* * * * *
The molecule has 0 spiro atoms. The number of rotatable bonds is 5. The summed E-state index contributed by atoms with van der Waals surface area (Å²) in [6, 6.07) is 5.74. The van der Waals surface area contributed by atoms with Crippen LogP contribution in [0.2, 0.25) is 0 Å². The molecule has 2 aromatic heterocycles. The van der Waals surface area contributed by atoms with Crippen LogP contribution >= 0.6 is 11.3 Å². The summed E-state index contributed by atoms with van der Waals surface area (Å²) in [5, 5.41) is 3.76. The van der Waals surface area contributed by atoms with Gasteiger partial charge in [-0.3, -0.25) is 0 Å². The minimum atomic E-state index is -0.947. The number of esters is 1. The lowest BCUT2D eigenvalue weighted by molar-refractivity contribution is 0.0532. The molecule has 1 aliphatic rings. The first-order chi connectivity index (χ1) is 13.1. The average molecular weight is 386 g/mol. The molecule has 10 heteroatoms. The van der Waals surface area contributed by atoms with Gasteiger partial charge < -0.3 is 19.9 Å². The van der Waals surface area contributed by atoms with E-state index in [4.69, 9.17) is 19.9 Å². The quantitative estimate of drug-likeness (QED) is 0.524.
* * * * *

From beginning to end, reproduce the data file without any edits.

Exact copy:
The molecule has 0 spiro atoms. The number of rotatable bonds is 5. The summed E-state index contributed by atoms with van der Waals surface area (Å²) in [6, 6.07) is 5.74. The van der Waals surface area contributed by atoms with Crippen LogP contribution in [0.2, 0.25) is 0 Å². The molecule has 2 aromatic heterocycles. The van der Waals surface area contributed by atoms with Crippen LogP contribution >= 0.6 is 11.3 Å². The summed E-state index contributed by atoms with van der Waals surface area (Å²) in [5, 5.41) is 3.76. The van der Waals surface area contributed by atoms with Gasteiger partial charge in [-0.3, -0.25) is 0 Å². The minimum atomic E-state index is -0.947. The number of esters is 1. The lowest BCUT2D eigenvalue weighted by molar-refractivity contribution is 0.0532. The molecule has 1 aliphatic rings. The first-order chi connectivity index (χ1) is 13.1. The average molecular weight is 386 g/mol. The molecule has 10 heteroatoms. The van der Waals surface area contributed by atoms with Gasteiger partial charge < -0.3 is 19.9 Å². The van der Waals surface area contributed by atoms with E-state index in [4.69, 9.17) is 19.9 Å². The quantitative estimate of drug-likeness (QED) is 0.524.